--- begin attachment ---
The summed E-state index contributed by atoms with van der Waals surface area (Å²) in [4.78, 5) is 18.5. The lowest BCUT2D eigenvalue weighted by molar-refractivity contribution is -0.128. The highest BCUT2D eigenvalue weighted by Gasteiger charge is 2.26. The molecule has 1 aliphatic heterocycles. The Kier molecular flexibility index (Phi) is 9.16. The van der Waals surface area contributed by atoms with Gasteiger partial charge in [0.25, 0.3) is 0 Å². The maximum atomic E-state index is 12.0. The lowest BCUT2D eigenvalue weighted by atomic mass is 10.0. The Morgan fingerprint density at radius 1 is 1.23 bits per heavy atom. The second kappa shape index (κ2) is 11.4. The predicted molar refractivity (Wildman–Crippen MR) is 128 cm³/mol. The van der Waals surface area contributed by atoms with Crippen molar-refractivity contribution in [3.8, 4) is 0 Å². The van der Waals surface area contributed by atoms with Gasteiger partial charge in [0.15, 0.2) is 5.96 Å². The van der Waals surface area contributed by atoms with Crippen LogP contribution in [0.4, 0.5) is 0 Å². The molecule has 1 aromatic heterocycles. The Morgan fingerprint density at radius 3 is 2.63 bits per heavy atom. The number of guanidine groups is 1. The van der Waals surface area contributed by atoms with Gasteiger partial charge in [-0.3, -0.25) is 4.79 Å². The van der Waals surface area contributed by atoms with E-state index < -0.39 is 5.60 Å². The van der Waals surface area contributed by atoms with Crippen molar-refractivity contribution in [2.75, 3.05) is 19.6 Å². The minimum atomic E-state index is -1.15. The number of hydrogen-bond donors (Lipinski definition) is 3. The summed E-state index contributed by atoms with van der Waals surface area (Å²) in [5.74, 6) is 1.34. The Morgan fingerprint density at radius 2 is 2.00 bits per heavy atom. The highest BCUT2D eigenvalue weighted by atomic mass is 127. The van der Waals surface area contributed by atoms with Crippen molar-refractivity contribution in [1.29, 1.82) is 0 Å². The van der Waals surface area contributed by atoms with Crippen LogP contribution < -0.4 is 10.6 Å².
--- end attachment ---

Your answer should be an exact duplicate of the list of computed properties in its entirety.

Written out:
The summed E-state index contributed by atoms with van der Waals surface area (Å²) in [4.78, 5) is 18.5. The lowest BCUT2D eigenvalue weighted by molar-refractivity contribution is -0.128. The highest BCUT2D eigenvalue weighted by Gasteiger charge is 2.26. The molecule has 1 aliphatic heterocycles. The Kier molecular flexibility index (Phi) is 9.16. The van der Waals surface area contributed by atoms with Gasteiger partial charge in [0.25, 0.3) is 0 Å². The maximum atomic E-state index is 12.0. The lowest BCUT2D eigenvalue weighted by atomic mass is 10.0. The Morgan fingerprint density at radius 1 is 1.23 bits per heavy atom. The second kappa shape index (κ2) is 11.4. The predicted molar refractivity (Wildman–Crippen MR) is 128 cm³/mol. The van der Waals surface area contributed by atoms with Crippen molar-refractivity contribution in [3.8, 4) is 0 Å². The van der Waals surface area contributed by atoms with Gasteiger partial charge in [0.15, 0.2) is 5.96 Å². The van der Waals surface area contributed by atoms with Crippen LogP contribution in [0.4, 0.5) is 0 Å². The molecule has 1 aromatic heterocycles. The Morgan fingerprint density at radius 3 is 2.63 bits per heavy atom. The number of guanidine groups is 1. The van der Waals surface area contributed by atoms with Gasteiger partial charge in [-0.3, -0.25) is 4.79 Å². The van der Waals surface area contributed by atoms with E-state index < -0.39 is 5.60 Å². The van der Waals surface area contributed by atoms with Crippen molar-refractivity contribution in [2.75, 3.05) is 19.6 Å². The minimum atomic E-state index is -1.15. The number of hydrogen-bond donors (Lipinski definition) is 3. The summed E-state index contributed by atoms with van der Waals surface area (Å²) in [5.74, 6) is 1.34. The Morgan fingerprint density at radius 2 is 2.00 bits per heavy atom. The highest BCUT2D eigenvalue weighted by atomic mass is 127. The van der Waals surface area contributed by atoms with Crippen molar-refractivity contribution in [1.29, 1.82) is 0 Å². The van der Waals surface area contributed by atoms with Crippen LogP contribution < -0.4 is 10.6 Å².